Application of the flexiforce contact surface force sensor to continuous extraocular compression monitoring during craniotomy for cerebral aneurysms

Tatsushi Mutoh, Tatsuya Ishikawa, Hiromi Nishimura, Nobuyuki Yasui

Research output: Contribution to journalArticlepeer-review

3 Citations (Scopus)

Abstract

The aims of this study were to introduce our newly developed device equipped with a contact surface force sensor (FlexiForce) for monitoring extraocular compression continuously, and to illustrate its potential clinical application using this device in patients undergoing uncomplicated frontotemporal or bifrontal craniotomy for surgical clipping of unruptured anterior circulation aneurysms. In a pilot study with volunteers, we determined the critical force of 100 gf to cause painful ocular sensation. Then we performed the bilateral extraocular force measurements in 15 patients undergoing uncomplicated frontotemporal or bifrontal craniotomy for surgical clipping of unruptured anterior circulation aneurysms. Extraocular force increased immediately after retraction of the flap, increased to 144±26 gf (mean±SD) during lower craniotomy close to the orbit, was maintained at 91±18 gf during microsurgery, and returned close to baseline at 24±14 gf after restoration of skin flap retraction. Such changes were observed only on the surgical side in frontotemporal craniotomy. Abnormal increase in extraocular force was effectively reduced by placing a real-time digital panel meter to warn surgeons to avoid excessive skin flap retraction during the surgical procedure. In conclusion, this new tool may allow us to monitor the external forces that can be applied intraoperatively to the ocular globe in the supine position.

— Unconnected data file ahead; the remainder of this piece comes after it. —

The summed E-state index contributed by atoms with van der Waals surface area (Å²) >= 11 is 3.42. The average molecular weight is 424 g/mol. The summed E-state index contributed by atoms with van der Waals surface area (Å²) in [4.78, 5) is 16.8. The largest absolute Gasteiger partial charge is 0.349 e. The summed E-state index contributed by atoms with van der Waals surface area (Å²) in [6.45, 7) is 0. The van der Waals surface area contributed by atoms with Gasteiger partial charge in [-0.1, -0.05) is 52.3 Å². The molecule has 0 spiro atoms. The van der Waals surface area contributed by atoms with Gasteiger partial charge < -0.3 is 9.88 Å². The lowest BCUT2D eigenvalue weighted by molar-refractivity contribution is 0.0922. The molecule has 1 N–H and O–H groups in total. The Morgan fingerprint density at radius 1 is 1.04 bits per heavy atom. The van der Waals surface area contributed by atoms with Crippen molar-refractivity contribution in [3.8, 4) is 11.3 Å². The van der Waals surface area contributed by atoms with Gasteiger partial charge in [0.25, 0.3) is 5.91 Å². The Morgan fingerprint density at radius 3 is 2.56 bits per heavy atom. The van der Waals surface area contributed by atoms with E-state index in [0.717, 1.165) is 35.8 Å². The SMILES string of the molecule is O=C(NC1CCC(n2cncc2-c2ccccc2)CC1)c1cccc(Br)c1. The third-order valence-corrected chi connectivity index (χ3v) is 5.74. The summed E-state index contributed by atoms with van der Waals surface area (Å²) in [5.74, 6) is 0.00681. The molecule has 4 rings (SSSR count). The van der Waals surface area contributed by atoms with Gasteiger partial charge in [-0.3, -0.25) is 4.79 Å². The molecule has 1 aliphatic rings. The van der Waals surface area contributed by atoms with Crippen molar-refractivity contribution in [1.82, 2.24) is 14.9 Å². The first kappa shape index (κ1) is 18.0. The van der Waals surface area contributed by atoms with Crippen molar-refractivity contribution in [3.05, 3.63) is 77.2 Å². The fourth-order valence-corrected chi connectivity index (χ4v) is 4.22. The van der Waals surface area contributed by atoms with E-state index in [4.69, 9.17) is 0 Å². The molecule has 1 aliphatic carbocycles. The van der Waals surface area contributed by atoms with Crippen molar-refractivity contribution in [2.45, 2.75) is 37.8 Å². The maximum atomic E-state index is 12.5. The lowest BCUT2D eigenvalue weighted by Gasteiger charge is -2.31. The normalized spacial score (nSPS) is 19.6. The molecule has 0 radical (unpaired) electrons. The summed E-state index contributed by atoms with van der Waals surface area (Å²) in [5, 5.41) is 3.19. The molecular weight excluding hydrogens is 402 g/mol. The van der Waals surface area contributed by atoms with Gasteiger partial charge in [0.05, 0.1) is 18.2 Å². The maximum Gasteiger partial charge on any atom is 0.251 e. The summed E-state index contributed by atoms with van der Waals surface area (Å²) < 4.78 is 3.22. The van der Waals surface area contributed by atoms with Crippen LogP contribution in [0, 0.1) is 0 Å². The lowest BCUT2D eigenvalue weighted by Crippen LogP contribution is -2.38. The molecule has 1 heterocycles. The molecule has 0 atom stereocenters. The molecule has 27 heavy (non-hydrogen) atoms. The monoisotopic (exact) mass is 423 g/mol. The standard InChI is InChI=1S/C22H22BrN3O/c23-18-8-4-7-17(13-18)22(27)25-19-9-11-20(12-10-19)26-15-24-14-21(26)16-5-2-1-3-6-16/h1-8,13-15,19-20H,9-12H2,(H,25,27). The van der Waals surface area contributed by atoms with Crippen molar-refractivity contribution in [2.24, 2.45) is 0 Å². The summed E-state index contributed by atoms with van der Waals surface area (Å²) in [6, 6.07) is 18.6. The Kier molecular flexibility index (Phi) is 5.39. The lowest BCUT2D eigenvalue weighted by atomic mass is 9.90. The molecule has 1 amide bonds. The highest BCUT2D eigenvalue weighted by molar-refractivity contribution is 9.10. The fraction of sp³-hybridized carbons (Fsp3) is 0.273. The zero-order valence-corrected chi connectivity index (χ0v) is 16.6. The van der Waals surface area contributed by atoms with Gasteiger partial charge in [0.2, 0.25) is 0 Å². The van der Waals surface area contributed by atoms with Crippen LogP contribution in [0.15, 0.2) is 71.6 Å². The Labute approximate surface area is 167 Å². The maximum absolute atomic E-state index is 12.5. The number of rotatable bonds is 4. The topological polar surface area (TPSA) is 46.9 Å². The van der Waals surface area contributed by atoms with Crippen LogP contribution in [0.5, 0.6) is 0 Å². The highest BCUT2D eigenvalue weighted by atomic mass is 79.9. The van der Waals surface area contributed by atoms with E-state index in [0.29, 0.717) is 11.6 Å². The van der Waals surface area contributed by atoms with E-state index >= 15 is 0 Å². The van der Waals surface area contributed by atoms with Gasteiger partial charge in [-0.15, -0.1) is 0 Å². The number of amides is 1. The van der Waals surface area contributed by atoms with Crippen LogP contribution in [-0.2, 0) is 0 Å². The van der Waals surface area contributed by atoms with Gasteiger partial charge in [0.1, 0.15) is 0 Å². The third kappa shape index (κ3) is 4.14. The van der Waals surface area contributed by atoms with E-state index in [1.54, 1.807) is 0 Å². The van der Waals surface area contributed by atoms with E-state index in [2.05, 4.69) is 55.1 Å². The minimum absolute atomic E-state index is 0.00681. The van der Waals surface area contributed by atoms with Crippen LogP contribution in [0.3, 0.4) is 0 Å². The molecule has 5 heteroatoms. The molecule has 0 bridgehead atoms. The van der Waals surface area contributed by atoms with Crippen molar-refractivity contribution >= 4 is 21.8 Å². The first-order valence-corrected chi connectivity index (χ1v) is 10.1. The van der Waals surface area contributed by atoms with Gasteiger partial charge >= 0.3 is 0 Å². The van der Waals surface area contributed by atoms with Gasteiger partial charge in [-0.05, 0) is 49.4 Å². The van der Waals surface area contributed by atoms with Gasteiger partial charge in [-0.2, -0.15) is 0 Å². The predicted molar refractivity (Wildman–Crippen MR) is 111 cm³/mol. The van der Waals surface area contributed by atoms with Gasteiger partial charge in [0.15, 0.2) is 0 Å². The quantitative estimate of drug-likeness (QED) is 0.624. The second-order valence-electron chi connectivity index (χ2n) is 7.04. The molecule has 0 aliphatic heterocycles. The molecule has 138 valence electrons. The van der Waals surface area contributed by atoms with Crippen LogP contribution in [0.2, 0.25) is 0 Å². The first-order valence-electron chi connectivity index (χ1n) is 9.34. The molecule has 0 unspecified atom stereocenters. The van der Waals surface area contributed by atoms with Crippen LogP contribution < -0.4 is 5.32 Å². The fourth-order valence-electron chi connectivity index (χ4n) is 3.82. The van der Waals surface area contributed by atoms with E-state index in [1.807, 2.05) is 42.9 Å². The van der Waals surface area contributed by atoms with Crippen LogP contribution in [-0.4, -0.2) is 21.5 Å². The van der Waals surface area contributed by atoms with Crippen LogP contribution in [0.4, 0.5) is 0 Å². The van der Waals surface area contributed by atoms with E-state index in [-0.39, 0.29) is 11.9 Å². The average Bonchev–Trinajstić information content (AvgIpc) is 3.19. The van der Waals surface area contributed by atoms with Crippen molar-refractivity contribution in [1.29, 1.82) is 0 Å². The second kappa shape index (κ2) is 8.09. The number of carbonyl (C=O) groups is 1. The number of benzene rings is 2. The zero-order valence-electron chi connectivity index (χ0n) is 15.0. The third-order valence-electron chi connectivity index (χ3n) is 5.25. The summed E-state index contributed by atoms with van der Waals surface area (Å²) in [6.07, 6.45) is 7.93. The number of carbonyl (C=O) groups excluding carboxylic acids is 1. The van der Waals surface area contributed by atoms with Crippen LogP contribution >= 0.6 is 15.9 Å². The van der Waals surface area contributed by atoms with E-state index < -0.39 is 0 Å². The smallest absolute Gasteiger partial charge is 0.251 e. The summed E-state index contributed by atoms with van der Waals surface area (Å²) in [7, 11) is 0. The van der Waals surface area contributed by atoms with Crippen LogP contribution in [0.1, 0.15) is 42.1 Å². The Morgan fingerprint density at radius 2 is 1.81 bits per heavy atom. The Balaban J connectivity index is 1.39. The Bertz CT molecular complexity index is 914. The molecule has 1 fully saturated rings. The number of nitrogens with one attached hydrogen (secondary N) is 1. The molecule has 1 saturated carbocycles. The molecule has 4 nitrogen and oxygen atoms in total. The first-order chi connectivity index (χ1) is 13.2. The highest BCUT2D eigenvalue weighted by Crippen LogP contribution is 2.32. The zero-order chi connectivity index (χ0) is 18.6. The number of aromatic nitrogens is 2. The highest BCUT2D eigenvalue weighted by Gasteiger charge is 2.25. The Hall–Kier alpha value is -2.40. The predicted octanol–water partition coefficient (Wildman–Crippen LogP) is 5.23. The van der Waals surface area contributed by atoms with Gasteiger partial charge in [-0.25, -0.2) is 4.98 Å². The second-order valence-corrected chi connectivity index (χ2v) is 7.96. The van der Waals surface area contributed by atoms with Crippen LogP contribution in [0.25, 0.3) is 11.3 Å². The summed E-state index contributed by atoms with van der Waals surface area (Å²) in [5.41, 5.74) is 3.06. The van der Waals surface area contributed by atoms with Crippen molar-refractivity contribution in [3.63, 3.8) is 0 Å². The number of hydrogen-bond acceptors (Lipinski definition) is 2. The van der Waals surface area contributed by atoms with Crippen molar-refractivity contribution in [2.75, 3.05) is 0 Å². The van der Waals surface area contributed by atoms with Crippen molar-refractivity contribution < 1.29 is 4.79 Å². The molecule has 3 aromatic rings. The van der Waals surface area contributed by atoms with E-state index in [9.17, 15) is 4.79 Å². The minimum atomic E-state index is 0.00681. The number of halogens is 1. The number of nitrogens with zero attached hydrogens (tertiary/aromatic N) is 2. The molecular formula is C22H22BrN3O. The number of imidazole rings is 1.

Original languageEnglish
Pages (from-to)67-72
Number of pages6
JournalJournal of Neurosurgical Anesthesiology
Volume22
Issue number1
DOIs
Publication statusPublished - 2010 Jan 1
Externally publishedYes

Keywords

  • Aneurysm
  • Contact pressure
  • Craniotomy
  • Extraocular force
  • Perioperative complication

ASJC Scopus subject areas

  • Surgery
  • Clinical Neurology
  • Anesthesiology and Pain Medicine

Fingerprint Dive into the research topics of 'Application of the flexiforce contact surface force sensor to continuous extraocular compression monitoring during craniotomy for cerebral aneurysms'. Together they form a unique fingerprint.

Cite this